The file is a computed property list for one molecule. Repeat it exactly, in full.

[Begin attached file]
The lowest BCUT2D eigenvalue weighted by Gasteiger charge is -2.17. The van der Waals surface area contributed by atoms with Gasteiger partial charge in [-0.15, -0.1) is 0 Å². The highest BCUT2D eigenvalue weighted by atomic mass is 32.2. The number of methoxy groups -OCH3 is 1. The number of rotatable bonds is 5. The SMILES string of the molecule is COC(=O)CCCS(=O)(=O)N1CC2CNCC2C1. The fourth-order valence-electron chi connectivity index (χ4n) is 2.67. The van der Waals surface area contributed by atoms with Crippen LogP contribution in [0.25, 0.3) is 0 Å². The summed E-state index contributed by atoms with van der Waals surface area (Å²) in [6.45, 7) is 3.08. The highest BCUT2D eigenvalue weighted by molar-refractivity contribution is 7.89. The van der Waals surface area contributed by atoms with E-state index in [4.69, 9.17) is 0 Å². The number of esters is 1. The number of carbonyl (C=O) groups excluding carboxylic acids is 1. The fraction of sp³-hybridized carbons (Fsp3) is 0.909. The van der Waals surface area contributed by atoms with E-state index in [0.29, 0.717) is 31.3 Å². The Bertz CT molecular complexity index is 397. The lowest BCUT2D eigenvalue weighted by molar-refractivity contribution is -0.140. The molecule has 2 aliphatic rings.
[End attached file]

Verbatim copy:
The lowest BCUT2D eigenvalue weighted by Gasteiger charge is -2.17. The van der Waals surface area contributed by atoms with Gasteiger partial charge in [-0.15, -0.1) is 0 Å². The highest BCUT2D eigenvalue weighted by atomic mass is 32.2. The number of methoxy groups -OCH3 is 1. The number of rotatable bonds is 5. The SMILES string of the molecule is COC(=O)CCCS(=O)(=O)N1CC2CNCC2C1. The fourth-order valence-electron chi connectivity index (χ4n) is 2.67. The van der Waals surface area contributed by atoms with Crippen LogP contribution in [0.25, 0.3) is 0 Å². The summed E-state index contributed by atoms with van der Waals surface area (Å²) in [6.45, 7) is 3.08. The highest BCUT2D eigenvalue weighted by molar-refractivity contribution is 7.89. The van der Waals surface area contributed by atoms with E-state index in [4.69, 9.17) is 0 Å². The number of esters is 1. The number of carbonyl (C=O) groups excluding carboxylic acids is 1. The fraction of sp³-hybridized carbons (Fsp3) is 0.909. The van der Waals surface area contributed by atoms with E-state index in [0.29, 0.717) is 31.3 Å². The Bertz CT molecular complexity index is 397. The lowest BCUT2D eigenvalue weighted by molar-refractivity contribution is -0.140. The molecule has 2 aliphatic rings.